absence of any trace of products containing the antioxidant moiety when the films were kept in
contact with a food simulant.

DEVELOPMENT OF NEW, NONABSORBABLE POLYMERIC ANTIOXIDANTS FOR USE IN FOODS

Antioxiflant Activity The antioxidant activity of BHT, BHA, TBHQ, and various polymeric antioxidants
in vegetable oil was determined using the official active oxygen method (AOM) procedure (30). In
addition, oils were aged at 80 C in a forced-draft oven and peroxide values (PV) determined (31).
Endpoints in both instances were taken as the number of hours to reach 70 and 100 meq peroxide
per kg of oil. Unless otherwise specified, the antioxidants were tested at levels up to 200 ppm in oil;
polymeric antioxidants were also tested at equivalent (% by wt) aromatic hydroxyl content. In all
instances, 200 ppm citric acid was added to the oils to chelate trace metals which act as prooxidant
catalysts. Antioxidant activity was also measured in an emulsified oil-water system using the
hemoglobin peroxidation procedure described by Cort (32). In our modification of the Cort
technique, the antioxidants were not added to preformed emulsions from alcohol stock solutions.
Rather, the antioxidants were added to the oil phase from GMO concentrates, after which the
system was emulsified as described.
EXPERIMENTAL AND THEORETICAL STUDY OF THERMODYNAMICS AND TRANSPORT PROPERTIES
OF MULTILAYER POLYMERIC FOOD PACKAGING

The quality of the packaged food is directly related to the foodstuffs and packaging material
attributes. There are interaction processes between the packaging, food, and environment
(sorption, permeability, and migration) that can affect the quality and characteristics of the package
and the foodstuffs, especially in the case of plastic packaging. Multilayer structures are one of the
more significant developments in which each layer contributes with its specific properties to the
new complex structure. The multilayer material is usually an excellent barrier to moisture, oxygen,
carbon dioxide, and nitrogen while they provide adequate mechanical protection to the contained
product. The use of multilayer materials significantly increases the shelf life and quality of various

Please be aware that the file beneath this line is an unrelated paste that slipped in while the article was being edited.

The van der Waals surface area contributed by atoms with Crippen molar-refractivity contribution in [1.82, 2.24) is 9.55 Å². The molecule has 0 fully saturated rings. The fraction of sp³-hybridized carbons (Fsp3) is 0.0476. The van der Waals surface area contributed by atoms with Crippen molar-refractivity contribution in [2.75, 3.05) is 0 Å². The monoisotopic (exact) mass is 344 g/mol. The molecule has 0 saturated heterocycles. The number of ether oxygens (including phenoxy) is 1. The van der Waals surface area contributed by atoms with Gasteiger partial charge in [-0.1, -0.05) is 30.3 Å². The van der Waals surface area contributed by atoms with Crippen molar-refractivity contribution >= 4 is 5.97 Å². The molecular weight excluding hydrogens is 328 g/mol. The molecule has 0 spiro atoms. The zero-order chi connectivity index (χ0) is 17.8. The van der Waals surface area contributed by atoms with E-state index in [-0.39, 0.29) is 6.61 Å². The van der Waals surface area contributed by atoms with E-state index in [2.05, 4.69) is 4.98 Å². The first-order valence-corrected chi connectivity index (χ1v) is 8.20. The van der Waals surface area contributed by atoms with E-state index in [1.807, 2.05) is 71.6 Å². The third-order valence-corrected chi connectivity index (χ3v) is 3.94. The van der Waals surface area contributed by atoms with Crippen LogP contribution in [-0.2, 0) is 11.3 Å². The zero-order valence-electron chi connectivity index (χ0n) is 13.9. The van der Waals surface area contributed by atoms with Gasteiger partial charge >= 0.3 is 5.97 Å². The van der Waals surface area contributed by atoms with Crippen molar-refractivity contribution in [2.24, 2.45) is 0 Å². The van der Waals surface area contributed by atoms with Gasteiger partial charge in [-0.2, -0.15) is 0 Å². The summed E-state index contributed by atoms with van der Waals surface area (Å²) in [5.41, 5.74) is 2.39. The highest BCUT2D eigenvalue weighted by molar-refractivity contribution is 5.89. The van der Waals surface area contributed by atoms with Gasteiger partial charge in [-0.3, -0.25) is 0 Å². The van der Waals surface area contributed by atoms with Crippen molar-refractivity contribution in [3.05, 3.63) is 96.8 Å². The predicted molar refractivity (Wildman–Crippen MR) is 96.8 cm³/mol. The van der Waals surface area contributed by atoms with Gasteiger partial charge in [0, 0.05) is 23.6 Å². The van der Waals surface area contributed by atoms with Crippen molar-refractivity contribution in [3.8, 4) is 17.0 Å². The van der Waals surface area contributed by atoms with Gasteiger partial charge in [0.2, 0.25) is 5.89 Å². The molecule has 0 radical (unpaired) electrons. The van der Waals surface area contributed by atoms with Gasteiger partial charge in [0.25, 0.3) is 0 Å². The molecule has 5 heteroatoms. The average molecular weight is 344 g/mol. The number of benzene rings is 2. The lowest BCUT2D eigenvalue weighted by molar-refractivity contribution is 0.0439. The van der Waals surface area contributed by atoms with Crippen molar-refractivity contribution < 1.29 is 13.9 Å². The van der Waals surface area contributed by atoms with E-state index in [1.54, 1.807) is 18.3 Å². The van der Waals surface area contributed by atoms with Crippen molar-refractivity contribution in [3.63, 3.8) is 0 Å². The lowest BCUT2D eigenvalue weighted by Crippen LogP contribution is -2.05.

packaged foods such as meat, fish, poultry, cheese, snacks, and ready-made meals. LDPE is widely
used as one of the components in multilayer structures because of its unique properties of
moisturebarrier and heat sealability. Many of those components are additives such as antioxidants,
lubricants and stabilizers, which must be added to polymers in order to improve some properties,
such as thermal stability, flexibility, mechanical properties, among others.

POLYMERIC-BASED FOOD PACKAGING FOR HIGH-PRESSURE PROCESSING

High-pressure processing (HPP) of foods mainly utilizes flexible packaging materials for commercial
products. There are a number of integrity requirements for these packaging materials that must be
complied with for acceptance and use in different product applications. These include visual
integrity, gas permeability, seal and physical strength properties, and global migration of packaging
components into the food, some of which are specific to either refrigerated or shelf-stable products.
HPP is known for its potential in manufacturing novel value-added foods retaining heat labile
nutrients, flavors, and aromas, with products ranging from individual to institutional size packages.
Continuous or semi-continuous HPP systems are used only in a few cases to directly process
pumpable products, which then need to be aseptically packaged. In batch HPP systems, the product
is generally treated in its final primary package; commonly, the food and its packaging are treated
together; thus, the entire package remains a ‘‘secure unit’’ until the consumer opens it. In-container
processing requires packages in form of pouches, large bulk bags, or container-lid combination. The
packaging used for treated foods must be able to accommodate up to a 19% reduction in volume